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Posts tagged with "Uncategorized"

  • Architecture and Productivity: Four Theses

    I certainly enjoyed this review of a new book, Laboratory Lifestyles, in Nature. This is a look at research buildings and the behavior of scientists in them, and will for many reopen a lot of arguments. Open offices? Open-plan lab space? Where do the break areas go, and the conference rooms? What do they look… Read More
  • Biological News

    Engineering Biology, For Real?

    Any article titled “How to Engineer Biology” is going to get a look from me – and when I’m referenced in the opening paragraphs, especially so. This is a piece by Vijay Pande in Scientific American, and I get called out for my naming of the “Andy Grove Fallacy” (found in this post and the… Read More
  • General Scientific News

    Hail to the Ribbon

    A correspondent sent along this item, celebrating the inventor of something that’s so ubiquitous in molecular biology and protein chemistry that you have to think for a moment to realize that it had an inventor: the ribbon diagram. That’s Jane Richardson of Duke, who started there in 1969, back when there were only about 20… Read More
  • Optimism as a Function of Time

    I’m traveling, so there’s a bit less time for blogging than usual. But I wanted to mention something that’s come up several times over the years, especially when new technologies are coming along. People ask me “Do you think that (such-and-such) is going to be important?” or “Can (technology X) really be as big a… Read More
  • Analytical Chemistry

    Seeing Ethylene

    Plenty of people know that there’s a gas given off by ripe fruit that can itself accelerate ripening in others – the “banana in a bag” technique. That gas is of course ethylene, identified as such in plants in the early 20th century, and the more chemistry you know, the odder it seems that it… Read More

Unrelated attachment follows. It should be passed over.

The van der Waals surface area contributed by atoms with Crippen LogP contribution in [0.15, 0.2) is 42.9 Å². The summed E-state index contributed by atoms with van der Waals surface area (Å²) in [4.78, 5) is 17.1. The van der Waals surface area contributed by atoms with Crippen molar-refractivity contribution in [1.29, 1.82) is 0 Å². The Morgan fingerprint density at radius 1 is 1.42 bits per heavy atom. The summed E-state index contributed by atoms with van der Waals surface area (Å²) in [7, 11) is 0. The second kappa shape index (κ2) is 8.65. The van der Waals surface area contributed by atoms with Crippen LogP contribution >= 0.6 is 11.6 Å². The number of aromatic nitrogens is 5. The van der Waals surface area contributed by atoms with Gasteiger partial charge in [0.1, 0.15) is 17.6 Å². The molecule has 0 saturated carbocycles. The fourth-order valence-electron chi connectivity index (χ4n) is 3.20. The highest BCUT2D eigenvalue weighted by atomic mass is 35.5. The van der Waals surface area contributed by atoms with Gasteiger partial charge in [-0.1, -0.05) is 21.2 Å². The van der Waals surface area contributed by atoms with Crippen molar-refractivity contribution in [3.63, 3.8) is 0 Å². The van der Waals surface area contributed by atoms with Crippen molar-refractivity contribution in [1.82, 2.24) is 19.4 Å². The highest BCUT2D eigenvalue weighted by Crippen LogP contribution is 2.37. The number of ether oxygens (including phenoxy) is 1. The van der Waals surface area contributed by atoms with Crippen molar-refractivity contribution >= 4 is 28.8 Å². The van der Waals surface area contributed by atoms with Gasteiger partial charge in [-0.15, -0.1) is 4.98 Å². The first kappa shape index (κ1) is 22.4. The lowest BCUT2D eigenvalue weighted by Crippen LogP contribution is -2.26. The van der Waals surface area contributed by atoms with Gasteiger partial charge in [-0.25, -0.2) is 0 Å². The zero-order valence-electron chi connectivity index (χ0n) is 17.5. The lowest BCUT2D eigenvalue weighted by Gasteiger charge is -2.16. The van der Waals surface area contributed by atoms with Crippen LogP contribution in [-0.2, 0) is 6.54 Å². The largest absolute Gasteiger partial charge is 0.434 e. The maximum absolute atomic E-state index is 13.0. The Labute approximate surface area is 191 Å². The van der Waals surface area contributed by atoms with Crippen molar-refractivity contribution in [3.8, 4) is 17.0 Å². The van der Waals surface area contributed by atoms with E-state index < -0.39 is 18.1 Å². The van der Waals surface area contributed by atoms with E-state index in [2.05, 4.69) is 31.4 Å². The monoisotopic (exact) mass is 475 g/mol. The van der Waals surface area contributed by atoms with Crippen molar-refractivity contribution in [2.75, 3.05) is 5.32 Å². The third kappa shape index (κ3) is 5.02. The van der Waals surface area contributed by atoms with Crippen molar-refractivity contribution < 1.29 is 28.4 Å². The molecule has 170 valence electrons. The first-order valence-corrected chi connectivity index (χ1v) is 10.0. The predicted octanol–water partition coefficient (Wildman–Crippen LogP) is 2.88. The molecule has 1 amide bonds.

• Biological News

    Rewiring Bacteria

    Earth is basically a bacteria planet, despite humankind’s naked-eye-level profile. They’ve been here unfathomably longer than we have, they live in plenty of places where we can’t survive, and their biomass far outranks ours. This paper will show you just how adaptable the little creatures are. Wild-type E. coli (like many other… Read More
  • Chemical Biology

    Watching Protein Degradation Happen

    You know that a technique has attained wide currency when the vendors start selling reagents and tools around it. Here’s an example in the protein degradation field: a team at Promega (well-known vendors of assay reagents and kits) report a new system to evaluate the extent and time course of protein degradation compounds. For those… Read More
  • Life in the Drug Labs

    Med-Chem Labs: What’s Changed?

    Traveling today, so not much time for a full-scale post. But I wanted to toss out a question to my fellow medicinal chemists instead. I was talking with some colleagues the other day, including a couple of people who’d been around for a while, and we were discussing what things med-chemists used to spend more… Read More
  • An Update on Vibrational Theories of Smell

    I’ve written a few times over the years about the vibrational theory of olfaction (VTO), the hypothesis that (at least some) olfactory receptors work by sensing vibrational levels of various functional groups, rather than using traditional stereoelectronic interactions. At a deeper level, this could involve electron tunneling at the receptors… Read More
  • Analytical Chemistry

    Cooling Crystals is Great. Except When It Isn’t.

    If you’ve ever been around an X-ray crystallography setup, one of the constants is a tube directing a blast of chilly vapor at the crystal that’s mounted for analysis. It’s usually a stream of cold nitrogen gas, often set up as a blast of the cold stuff surrounded by a second concentric layer of dry… Read More
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